This search for truth is manifested in two of Open Gallery's first three songs, the aptly named, "It's a Wonderful Lie" and "A Reasonable Lie," both written by Kufs and Busch respectfully, and stark reminders that the search could be something of a chore. This not-so coincidental reminder is on the heels of the band's previous full-length studio recording and de facto title of its web site; "Common Rotation is a Lie."
So what's all this infatuation with the truth?
"All storytelling is a lie," Kufs weighs in. "It's always from one perspective. Even the most even-handed documentary is going to be in some sense coming from its own perspective. So to get to the whole truth is in itself a wonderful lie. Adam's song deals with what we have to tell ourselves or our friends and lovers that gets us through; a reasonable lie."
"We all bring ideas in," Busch adds. "Eric will come in with something and we'll play around with it, and then Jordan might add a part, or I'll have a lyric or musical idea. It's a group effort, but Eric is the driving force behind Common Rotation."
Kufs returns volley by making sure I understand that the trio's relationship, as friends and fellow musicians, is an advantage to his compositions. "I know which of my songs will be for the band," he states emphatically. "Because I know what everyone can bring to them and I don't have to say much. After all this time, they know what I'm trying to achieve, what emotion, what theme."
Open Gallery is by each member's measure, the most complete vision of Common Rotation, yet the album is replete with guest appearances from the aforementioned Indigo Girls, which Kufs makes sure to mention are "the most supportive and giving artists and friends." Contributions also include They Might Be Giants' Marty Bellar and Daniel Weinkauf, neighbors, Dan Bern and Mike Viola, among others.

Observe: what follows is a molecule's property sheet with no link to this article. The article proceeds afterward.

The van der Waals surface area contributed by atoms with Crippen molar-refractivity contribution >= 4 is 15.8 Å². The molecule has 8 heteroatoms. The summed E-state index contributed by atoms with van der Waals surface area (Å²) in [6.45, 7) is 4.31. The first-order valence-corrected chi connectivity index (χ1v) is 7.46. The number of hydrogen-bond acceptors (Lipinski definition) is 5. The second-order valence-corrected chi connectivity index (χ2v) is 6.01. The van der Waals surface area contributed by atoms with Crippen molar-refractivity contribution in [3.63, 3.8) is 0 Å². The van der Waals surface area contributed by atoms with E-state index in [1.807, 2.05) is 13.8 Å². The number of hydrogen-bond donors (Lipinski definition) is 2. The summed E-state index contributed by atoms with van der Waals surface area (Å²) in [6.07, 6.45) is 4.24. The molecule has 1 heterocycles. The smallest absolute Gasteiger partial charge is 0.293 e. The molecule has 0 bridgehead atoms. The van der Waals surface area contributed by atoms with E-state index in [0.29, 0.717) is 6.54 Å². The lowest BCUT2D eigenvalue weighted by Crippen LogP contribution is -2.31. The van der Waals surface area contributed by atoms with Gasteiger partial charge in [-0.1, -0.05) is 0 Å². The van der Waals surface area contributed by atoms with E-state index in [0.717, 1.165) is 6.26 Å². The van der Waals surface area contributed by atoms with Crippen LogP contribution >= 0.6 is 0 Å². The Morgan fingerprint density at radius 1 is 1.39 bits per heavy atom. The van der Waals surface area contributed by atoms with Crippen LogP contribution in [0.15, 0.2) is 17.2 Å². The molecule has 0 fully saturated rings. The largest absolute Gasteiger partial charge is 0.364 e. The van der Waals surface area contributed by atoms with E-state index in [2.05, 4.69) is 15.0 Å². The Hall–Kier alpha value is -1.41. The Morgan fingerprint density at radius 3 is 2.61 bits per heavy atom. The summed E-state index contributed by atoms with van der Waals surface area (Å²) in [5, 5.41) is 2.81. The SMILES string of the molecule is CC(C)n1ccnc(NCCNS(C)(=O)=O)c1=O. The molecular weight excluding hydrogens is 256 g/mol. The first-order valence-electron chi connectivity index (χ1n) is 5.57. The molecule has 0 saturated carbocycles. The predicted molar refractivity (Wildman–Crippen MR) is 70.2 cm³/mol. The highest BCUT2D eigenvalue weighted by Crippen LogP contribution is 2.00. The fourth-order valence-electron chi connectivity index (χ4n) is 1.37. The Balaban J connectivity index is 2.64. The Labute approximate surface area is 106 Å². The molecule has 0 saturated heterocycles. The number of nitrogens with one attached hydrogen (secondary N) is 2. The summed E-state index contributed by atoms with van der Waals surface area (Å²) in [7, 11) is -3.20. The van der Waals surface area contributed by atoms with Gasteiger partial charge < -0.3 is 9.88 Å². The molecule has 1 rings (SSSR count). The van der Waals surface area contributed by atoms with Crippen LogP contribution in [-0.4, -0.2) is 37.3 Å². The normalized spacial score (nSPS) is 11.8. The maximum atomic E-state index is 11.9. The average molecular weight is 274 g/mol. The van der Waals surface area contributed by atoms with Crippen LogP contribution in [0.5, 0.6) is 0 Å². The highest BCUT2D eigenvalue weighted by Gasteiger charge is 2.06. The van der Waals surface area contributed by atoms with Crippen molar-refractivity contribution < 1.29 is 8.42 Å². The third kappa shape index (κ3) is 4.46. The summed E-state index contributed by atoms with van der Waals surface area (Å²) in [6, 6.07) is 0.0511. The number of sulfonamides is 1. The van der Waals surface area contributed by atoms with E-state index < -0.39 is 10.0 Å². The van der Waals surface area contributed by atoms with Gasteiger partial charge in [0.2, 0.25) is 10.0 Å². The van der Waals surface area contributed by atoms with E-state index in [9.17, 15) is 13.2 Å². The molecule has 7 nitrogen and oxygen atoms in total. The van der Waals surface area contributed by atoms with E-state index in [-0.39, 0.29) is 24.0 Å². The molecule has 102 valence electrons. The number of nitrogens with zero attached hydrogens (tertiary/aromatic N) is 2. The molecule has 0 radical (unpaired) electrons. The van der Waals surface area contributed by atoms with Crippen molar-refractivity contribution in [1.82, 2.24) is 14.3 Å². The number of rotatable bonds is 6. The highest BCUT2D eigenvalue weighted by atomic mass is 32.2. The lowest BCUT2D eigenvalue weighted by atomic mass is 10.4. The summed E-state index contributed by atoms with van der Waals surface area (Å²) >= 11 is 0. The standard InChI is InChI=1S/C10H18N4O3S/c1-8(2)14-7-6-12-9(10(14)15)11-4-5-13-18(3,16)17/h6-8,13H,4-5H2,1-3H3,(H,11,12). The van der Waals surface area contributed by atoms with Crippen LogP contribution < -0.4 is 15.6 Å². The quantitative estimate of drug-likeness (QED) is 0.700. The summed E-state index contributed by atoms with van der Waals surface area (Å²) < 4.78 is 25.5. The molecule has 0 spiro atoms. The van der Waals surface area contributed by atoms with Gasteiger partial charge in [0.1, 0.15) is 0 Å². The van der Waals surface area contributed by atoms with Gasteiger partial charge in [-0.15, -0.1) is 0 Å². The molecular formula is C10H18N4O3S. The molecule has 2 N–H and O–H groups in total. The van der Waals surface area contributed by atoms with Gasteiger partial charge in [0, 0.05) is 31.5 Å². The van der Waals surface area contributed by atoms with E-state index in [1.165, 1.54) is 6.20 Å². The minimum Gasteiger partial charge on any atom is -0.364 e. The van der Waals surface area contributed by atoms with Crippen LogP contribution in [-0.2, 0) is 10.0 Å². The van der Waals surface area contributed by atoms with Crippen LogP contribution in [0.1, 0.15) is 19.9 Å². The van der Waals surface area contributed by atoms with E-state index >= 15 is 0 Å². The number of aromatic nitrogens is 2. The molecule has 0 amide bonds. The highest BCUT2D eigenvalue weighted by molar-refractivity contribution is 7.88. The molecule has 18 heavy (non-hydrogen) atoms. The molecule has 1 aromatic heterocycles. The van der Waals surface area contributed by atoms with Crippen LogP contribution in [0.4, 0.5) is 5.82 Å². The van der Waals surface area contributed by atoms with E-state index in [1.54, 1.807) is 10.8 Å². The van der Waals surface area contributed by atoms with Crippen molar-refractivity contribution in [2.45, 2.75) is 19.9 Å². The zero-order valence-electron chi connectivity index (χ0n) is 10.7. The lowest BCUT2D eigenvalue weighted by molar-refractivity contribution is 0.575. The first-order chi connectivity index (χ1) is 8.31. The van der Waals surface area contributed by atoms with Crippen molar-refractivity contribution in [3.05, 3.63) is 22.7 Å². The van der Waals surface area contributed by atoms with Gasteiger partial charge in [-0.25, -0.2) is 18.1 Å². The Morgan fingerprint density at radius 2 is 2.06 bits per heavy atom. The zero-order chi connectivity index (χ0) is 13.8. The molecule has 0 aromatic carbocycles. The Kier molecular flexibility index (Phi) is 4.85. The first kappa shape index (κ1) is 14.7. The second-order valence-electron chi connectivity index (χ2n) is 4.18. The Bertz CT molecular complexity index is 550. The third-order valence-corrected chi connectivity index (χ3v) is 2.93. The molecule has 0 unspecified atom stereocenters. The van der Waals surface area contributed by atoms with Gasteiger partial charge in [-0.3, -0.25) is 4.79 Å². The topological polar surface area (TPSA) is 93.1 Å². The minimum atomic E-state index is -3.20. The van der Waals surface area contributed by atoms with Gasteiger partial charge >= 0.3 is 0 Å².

This atmosphere of the creative give-and-take provides the tracks of Open Gallery a sense of proper contemplation; craftsmen at work, selecting the right mood for a song, the requisite accompaniment, the singular phrasing.
"It was the economic realities of touring that brought us to this self-contained sound," Busch admits. "We didn't want to create something that the three of us couldn't perform on stage. We forced ourselves to enhance what Eric was doing on guitar, whether it's me and Jordon on trumpet and saxophone or adding the glockenspiel as an undercurrent. That's why for the first time I think this record is a proper representation of what and who were are. I used to have to explain our records, but I just hand it to someone now and say, 'This is us.'"
This type of "closing ranks" to produce an insular, singular sound that translates "the truth" of the band can only come from a comfort level provided by a solid background, relationships forged in youth and developed somewhere between the thick and the thin; the story of Common Rotation.
The band originated first in friendship and then an uncommon bond in musical talent. Hailing from the same neighborhood in East Meadow, Long Island, crossing paths at Little League in middle school to sharing an admiration for Elvis Costello, especially Kufs and Busch, led to a songwriting kinship, a developed sound, and the obligatory local gigs.
Soon, Busch's acting career led the band to relocate to California, which brought about an expansion of the act in the famed Living Room tours of its early days when CR literally played at people's homes, captured in Peter Stass' documentary, How To Lose, which chronicles the trio's protest of Clear Channel's monopoly on the musical touring market. A more old-fashioned route of record promotion is hard to duplicate, unless one mentions the ingenious concept of Union Maid, wherein the band set up a web site to post new songs for fans to download for free. This gave birth to an Internet fund-drive to help the band complete the recording of "Open Gallery."
This may be why a reluctant swoon into maturity, a strange seduction with materialism and the constant specter of mortality creeps into what Common Rotation believes is its best work; close childhood friends, playing, struggling, growing together as a movable feast for 20 years.
Finally arriving at the magazine on 29th street, the band uncoils like a machine, instruments out, tuning up, the voices warmed and ready. Bern counts off and it is as sudden as the Woody Allen debate in the van or the ease with which the scrabble bounces off cyberspace; four voices meshing beneath Bern's staccato lead. "I just nod at these guys and they go," Bern recounts when I marvel at the relative comfort in which CR melds into his back-up unit.
Much later, on stage at Joe's Pub, the picture is complete; the rushing around, grabbing meals-on-the-run, the seat-of-the-pants scrabble fades beneath the polished sheen of the music. They put it all on display, the "private moments" in song and dialogue; witty, wistful and harkening to the days of dust bowl troubadours or vaudeville shtick; all of it as real as any lie.
For Common Rotation, this is the place where it breathes, a true band, a gathering of talents presenting its wares; old-fashioned, uncommon, familiar.